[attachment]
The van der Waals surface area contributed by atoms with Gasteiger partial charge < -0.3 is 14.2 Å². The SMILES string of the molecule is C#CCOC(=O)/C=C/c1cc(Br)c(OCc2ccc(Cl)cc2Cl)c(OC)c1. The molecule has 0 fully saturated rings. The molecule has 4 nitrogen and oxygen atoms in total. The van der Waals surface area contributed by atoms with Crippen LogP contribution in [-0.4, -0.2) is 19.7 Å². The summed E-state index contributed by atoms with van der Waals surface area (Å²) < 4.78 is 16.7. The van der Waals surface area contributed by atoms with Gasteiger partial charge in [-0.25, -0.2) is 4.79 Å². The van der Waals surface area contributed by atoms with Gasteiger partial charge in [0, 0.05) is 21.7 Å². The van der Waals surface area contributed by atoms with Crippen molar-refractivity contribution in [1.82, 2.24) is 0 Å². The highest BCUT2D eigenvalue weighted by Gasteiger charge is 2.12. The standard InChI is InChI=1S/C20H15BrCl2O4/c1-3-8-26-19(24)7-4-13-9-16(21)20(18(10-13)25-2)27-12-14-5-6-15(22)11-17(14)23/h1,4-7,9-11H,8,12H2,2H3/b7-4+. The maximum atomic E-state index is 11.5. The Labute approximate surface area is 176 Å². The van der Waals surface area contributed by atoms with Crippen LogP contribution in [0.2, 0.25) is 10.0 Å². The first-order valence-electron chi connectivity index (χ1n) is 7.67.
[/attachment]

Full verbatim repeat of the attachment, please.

The van der Waals surface area contributed by atoms with Gasteiger partial charge < -0.3 is 14.2 Å². The SMILES string of the molecule is C#CCOC(=O)/C=C/c1cc(Br)c(OCc2ccc(Cl)cc2Cl)c(OC)c1. The molecule has 0 fully saturated rings. The molecule has 4 nitrogen and oxygen atoms in total. The van der Waals surface area contributed by atoms with Crippen LogP contribution in [-0.4, -0.2) is 19.7 Å². The summed E-state index contributed by atoms with van der Waals surface area (Å²) < 4.78 is 16.7. The van der Waals surface area contributed by atoms with Gasteiger partial charge in [-0.25, -0.2) is 4.79 Å². The van der Waals surface area contributed by atoms with Gasteiger partial charge in [0, 0.05) is 21.7 Å². The van der Waals surface area contributed by atoms with Crippen molar-refractivity contribution in [1.82, 2.24) is 0 Å². The highest BCUT2D eigenvalue weighted by Gasteiger charge is 2.12. The standard InChI is InChI=1S/C20H15BrCl2O4/c1-3-8-26-19(24)7-4-13-9-16(21)20(18(10-13)25-2)27-12-14-5-6-15(22)11-17(14)23/h1,4-7,9-11H,8,12H2,2H3/b7-4+. The maximum atomic E-state index is 11.5. The Labute approximate surface area is 176 Å². The van der Waals surface area contributed by atoms with Crippen LogP contribution in [0.2, 0.25) is 10.0 Å². The first-order valence-electron chi connectivity index (χ1n) is 7.67.